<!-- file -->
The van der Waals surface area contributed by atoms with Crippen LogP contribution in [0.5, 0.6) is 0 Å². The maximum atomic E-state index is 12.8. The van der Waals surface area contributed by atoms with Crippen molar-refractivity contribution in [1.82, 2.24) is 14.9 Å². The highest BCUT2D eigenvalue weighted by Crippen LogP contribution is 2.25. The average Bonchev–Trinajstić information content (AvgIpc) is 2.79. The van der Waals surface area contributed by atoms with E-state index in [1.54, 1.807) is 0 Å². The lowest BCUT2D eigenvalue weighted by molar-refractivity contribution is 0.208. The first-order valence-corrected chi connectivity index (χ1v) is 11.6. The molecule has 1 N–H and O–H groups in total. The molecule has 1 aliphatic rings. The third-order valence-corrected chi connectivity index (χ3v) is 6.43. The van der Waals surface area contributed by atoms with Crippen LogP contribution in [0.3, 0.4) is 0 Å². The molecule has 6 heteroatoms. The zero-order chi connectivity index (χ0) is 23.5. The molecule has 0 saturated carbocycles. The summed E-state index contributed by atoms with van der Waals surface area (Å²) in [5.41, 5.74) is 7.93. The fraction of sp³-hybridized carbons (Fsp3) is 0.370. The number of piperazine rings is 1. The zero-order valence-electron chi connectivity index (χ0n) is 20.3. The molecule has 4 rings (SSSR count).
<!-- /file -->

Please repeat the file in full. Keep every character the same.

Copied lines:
The van der Waals surface area contributed by atoms with Crippen LogP contribution in [0.5, 0.6) is 0 Å². The maximum atomic E-state index is 12.8. The van der Waals surface area contributed by atoms with Crippen molar-refractivity contribution in [1.82, 2.24) is 14.9 Å². The highest BCUT2D eigenvalue weighted by Crippen LogP contribution is 2.25. The average Bonchev–Trinajstić information content (AvgIpc) is 2.79. The van der Waals surface area contributed by atoms with E-state index in [1.54, 1.807) is 0 Å². The lowest BCUT2D eigenvalue weighted by molar-refractivity contribution is 0.208. The first-order valence-corrected chi connectivity index (χ1v) is 11.6. The molecule has 1 N–H and O–H groups in total. The molecule has 1 aliphatic rings. The third-order valence-corrected chi connectivity index (χ3v) is 6.43. The van der Waals surface area contributed by atoms with Crippen LogP contribution in [0.3, 0.4) is 0 Å². The molecule has 6 heteroatoms. The zero-order chi connectivity index (χ0) is 23.5. The molecule has 0 saturated carbocycles. The summed E-state index contributed by atoms with van der Waals surface area (Å²) in [5.41, 5.74) is 7.93. The fraction of sp³-hybridized carbons (Fsp3) is 0.370. The number of piperazine rings is 1. The zero-order valence-electron chi connectivity index (χ0n) is 20.3. The molecule has 4 rings (SSSR count).